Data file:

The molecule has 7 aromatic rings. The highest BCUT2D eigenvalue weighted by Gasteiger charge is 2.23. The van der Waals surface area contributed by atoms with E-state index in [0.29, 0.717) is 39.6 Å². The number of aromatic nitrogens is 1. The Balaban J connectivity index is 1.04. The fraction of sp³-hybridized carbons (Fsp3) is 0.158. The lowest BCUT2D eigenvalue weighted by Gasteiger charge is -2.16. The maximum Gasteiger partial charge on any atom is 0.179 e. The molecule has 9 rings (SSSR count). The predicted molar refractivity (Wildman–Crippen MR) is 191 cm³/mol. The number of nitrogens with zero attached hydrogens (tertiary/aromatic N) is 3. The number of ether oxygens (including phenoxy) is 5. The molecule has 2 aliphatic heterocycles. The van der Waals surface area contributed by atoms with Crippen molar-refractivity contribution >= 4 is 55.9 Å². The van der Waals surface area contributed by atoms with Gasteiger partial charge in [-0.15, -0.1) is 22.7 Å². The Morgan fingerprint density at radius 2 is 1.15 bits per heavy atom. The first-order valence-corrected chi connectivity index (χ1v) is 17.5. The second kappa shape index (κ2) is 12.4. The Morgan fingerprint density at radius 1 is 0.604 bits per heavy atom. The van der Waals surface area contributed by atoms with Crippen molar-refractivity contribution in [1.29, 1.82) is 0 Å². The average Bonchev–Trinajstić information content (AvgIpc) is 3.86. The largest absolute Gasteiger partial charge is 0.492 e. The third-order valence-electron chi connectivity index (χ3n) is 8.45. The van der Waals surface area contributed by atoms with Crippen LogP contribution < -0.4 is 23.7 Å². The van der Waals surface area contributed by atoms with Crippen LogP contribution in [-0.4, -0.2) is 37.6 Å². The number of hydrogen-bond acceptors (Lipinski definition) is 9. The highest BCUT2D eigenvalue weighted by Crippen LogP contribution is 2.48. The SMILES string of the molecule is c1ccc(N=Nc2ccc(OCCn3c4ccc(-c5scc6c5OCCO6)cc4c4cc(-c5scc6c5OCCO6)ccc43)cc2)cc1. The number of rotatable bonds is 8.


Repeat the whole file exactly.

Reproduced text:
The molecule has 7 aromatic rings. The highest BCUT2D eigenvalue weighted by Gasteiger charge is 2.23. The van der Waals surface area contributed by atoms with E-state index in [0.29, 0.717) is 39.6 Å². The number of aromatic nitrogens is 1. The Balaban J connectivity index is 1.04. The fraction of sp³-hybridized carbons (Fsp3) is 0.158. The lowest BCUT2D eigenvalue weighted by Gasteiger charge is -2.16. The maximum Gasteiger partial charge on any atom is 0.179 e. The molecule has 9 rings (SSSR count). The predicted molar refractivity (Wildman–Crippen MR) is 191 cm³/mol. The number of nitrogens with zero attached hydrogens (tertiary/aromatic N) is 3. The number of ether oxygens (including phenoxy) is 5. The molecule has 2 aliphatic heterocycles. The van der Waals surface area contributed by atoms with Crippen molar-refractivity contribution >= 4 is 55.9 Å². The van der Waals surface area contributed by atoms with Gasteiger partial charge in [-0.15, -0.1) is 22.7 Å². The Morgan fingerprint density at radius 2 is 1.15 bits per heavy atom. The first-order valence-corrected chi connectivity index (χ1v) is 17.5. The second kappa shape index (κ2) is 12.4. The Morgan fingerprint density at radius 1 is 0.604 bits per heavy atom. The van der Waals surface area contributed by atoms with Crippen molar-refractivity contribution in [1.29, 1.82) is 0 Å². The average Bonchev–Trinajstić information content (AvgIpc) is 3.86. The largest absolute Gasteiger partial charge is 0.492 e. The third-order valence-electron chi connectivity index (χ3n) is 8.45. The van der Waals surface area contributed by atoms with Crippen LogP contribution < -0.4 is 23.7 Å². The van der Waals surface area contributed by atoms with Crippen LogP contribution in [-0.4, -0.2) is 37.6 Å². The number of hydrogen-bond acceptors (Lipinski definition) is 9. The highest BCUT2D eigenvalue weighted by Crippen LogP contribution is 2.48. The SMILES string of the molecule is c1ccc(N=Nc2ccc(OCCn3c4ccc(-c5scc6c5OCCO6)cc4c4cc(-c5scc6c5OCCO6)ccc43)cc2)cc1. The number of rotatable bonds is 8.